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The Country Girls – Abbey Theatre – Review

The Country Girls – Abbey Theatre – Review

Until April 6th

Kate (Grace Collender) has just received some great news. She is to receive a scholarship to one of the best schools in Ireland due to her academic excellence. She arrives home to hear something quite shocking though, as her mother (Lisa Lambe) has died in a boating accident. She is left in the hands of her alcoholic father who seems to have little interest in her upbringing. She leaves for her new school along with her best friend Bridget “Baba” Brennan (Lola Petticrew). It is a strict school run by nuns and she performs well. Baba has less interest in her education though and leads Kate on quite a different path.

The Country Girls is Edna O’Brien’s first novel and was published in 1960. It was quite a shocking piece in its time as it depicted young unmarried women with an interest in sex. It was banned by the censor and O’Brien’s parish priest burned copies of the book! Even viewed from a modern perspective the main characters have a wild streak and some incidents are quite surprising. It all happens off stage though and much is done by suggestion. Edna O’Brien has adapted this new version for the stage.

This work is directed by Graham McLaren, who previously directed work such as The Unmanageable Sisters and Ulysses. He has a light touch and this is an extremely stylish production. There are some interesting ideas with impressive movement by the ensemble cast. Another inventive touch is that all the items of furniture are lowered onto the stage by wires. They often hang above the happenings on stage which can prove quite distracting but generally it is a novel idea. There are also some introspective moments of song, with Lisa Lambe returning to sing as the ghostly apparition of Kate’s mother.

There are eleven in the cast with most playing multiple roles. We meet a variety of characters as we travel with the young women from their time in school to living in digs in Dublin. We meet the nuns in their school, along with the eccentric couple who run their lodging house and the various men in their lives. There are some tender and romantic scenes as Kate chases a man who is not available.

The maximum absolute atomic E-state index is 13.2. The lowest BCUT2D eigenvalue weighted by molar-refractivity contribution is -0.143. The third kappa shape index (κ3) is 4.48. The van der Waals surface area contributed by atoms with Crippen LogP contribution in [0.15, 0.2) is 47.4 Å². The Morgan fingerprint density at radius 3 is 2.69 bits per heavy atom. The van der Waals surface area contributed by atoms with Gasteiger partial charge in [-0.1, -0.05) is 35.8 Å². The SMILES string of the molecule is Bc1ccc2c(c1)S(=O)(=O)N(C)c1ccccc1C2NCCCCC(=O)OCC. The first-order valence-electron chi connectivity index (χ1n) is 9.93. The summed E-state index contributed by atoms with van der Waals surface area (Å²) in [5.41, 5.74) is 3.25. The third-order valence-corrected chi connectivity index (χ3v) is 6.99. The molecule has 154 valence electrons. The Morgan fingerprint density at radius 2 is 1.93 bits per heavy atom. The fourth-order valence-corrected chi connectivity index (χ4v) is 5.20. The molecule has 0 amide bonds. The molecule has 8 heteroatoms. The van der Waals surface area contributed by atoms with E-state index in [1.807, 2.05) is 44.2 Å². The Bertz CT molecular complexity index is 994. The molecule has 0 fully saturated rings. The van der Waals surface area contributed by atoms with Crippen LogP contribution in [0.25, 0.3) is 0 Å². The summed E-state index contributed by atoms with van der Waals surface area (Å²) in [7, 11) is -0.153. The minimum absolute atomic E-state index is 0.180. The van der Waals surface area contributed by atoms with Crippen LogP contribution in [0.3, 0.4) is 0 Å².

The play is about 100 minutes long and does not have an interval, which is unusual for the Abbey. It does help to build the tension of the piece and keep you involved in the story. Younger audience members may struggle with the piece as it depicts a very different Ireland from the one around us today, but it is an impressive production that creates a vision of everyday life in Ireland from our not too distant past.

 

Credits
Kate: Grace Collender
Hickey: Muiris Crowley
Molly / Cynthia / Dolly: Megan Cusack
Finn: Aron Hegarty
Malachi / Harry: Aidan Kelly
Lil: Lisa Lambe
Miss Moriarty / Sister Mary: Catriona Loughlin
Mr Gentleman: Steven McCarthy
Mr Brennan / Gustav / Reg: Bill Murphy
Martha / Sister Immaculata / Joanna: Mary O’Driscoll
Baba: Lola Petticrew

Written & Adapted by: Edna O’Brien
Directed by: Graham McLaren
Movement Director: Vicki Manderson
Set & Costume Design: Francis O’Connor
Lighting Design: Sinéad Wallace
Composer: Ray Harman
Sound Design: Matt Padden
Voice Director: Andrea Ainsworth
Production Dramaturg: Eleanor White
Casting: Maureen Hughes and Sarah Jones

 

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Categories: Header, Theatre, Theatre Review

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